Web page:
The Marsican Brown Bear

Last summer I tracked down a Marsican Brown Bear, one of the rarest species of bears in the world. They are located only in the Abruzzo National Park (Parco Nazionale d'Abruzzo, Italy) and there are around 40-60 of them left. It took a long time and a lot of preparation to find this bear.
I spoke with my uncle before the day of the hike and he told me many things about the bear and the park itself. Turns out, the bears are starting to become harder to spot as their movements are sporadic. This sporadic movement was caused by the Apennine Wolf, a new species that was recently introduced to the Parco Nationale d’Abruzzo. Why was it introduced, I hear you ask? Well, the species of boar in the park was not normal, it was actually a crossbreed between a farm pig and a boar. The boars in the park reproduce three times faster than normal. The WWF (World Wildlife Fund) introduced this new wolf species to control the population of boar. The only problem is that the bear does not interact well with this wolf and proactively avoids it. This causes more sporadic movements throughout the park, thus making the bears harder to track.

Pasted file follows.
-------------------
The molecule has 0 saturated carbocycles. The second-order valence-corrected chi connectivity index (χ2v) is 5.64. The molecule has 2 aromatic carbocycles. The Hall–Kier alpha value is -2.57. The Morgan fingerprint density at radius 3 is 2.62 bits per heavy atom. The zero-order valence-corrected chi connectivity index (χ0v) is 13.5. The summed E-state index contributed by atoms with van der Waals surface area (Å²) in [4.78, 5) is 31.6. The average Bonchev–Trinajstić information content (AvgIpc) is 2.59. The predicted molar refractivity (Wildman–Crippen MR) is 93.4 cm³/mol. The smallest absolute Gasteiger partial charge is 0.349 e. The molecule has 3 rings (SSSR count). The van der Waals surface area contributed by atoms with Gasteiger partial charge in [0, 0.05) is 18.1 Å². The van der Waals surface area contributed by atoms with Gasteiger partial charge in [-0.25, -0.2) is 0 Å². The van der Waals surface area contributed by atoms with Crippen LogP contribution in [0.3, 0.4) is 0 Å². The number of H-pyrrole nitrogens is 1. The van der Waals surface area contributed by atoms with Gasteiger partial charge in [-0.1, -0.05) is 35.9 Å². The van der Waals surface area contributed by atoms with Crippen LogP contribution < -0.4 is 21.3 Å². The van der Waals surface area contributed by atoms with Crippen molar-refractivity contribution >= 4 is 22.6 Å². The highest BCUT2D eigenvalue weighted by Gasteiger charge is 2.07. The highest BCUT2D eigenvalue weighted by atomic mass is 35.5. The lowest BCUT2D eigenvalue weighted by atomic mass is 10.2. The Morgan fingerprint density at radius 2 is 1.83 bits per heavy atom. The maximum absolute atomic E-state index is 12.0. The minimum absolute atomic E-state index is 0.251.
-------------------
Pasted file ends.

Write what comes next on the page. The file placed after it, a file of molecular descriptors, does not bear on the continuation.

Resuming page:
As previously stated, the Marsican Brown Bear is located only in the Abruzzo National Park. So, for starters, my family and I needed to drive there. This was no easy task. It took around two-and-a-half hours of driving on rocky roads and dirt path trails to arrive in a small city named Pescasseroli, which was inside the national park. Before entering the park, the guide who was assigned to us informed us that there was absolutely zero bear activity in the two weeks prior to our arrival. This meant that, at the time, the chances of finding one was very low. The bear is a relatively friendly species, although it does not like to be around humans and can smell them from a distance of up to two kilometers. This lowered our chances of finding one even further.
After entering the park, we started to find tracks and opened nuts scattered across the trail. We also found fresh droppings and recently dug holes. We hiked for around five hours, reaching one of the highest ridges of the mountain range. We stopped for around an hour-and-a-half and this is when we saw the bear. It was off in the distance, yet you could see how large the animal actually was. The bear stuck around for almost five minutes before it ran off into the forest, out of our sight. And just like that, the magnificent creature was gone. Yet its presence remained around us the entire journey back.
The hiking was not finished, though. After having an abundance of lasagna and sausages in a small cottage at the peak of the mountain, our guide led us into the dark unknown night to locate our cars which were parked at the bottom of the mountain range. We were in the pitch-black forest with our phones being our only source of light. Bugs swarmed our flashlights and boars and wolves howled all around us, yet we made it back to our cars and drove home safe and sound.
This was a magical experience and seeing the bear quenched the great thirst I had for adventure for a little while. Now, every time someone mentions the bear, I remember the surreal experience I had this summer.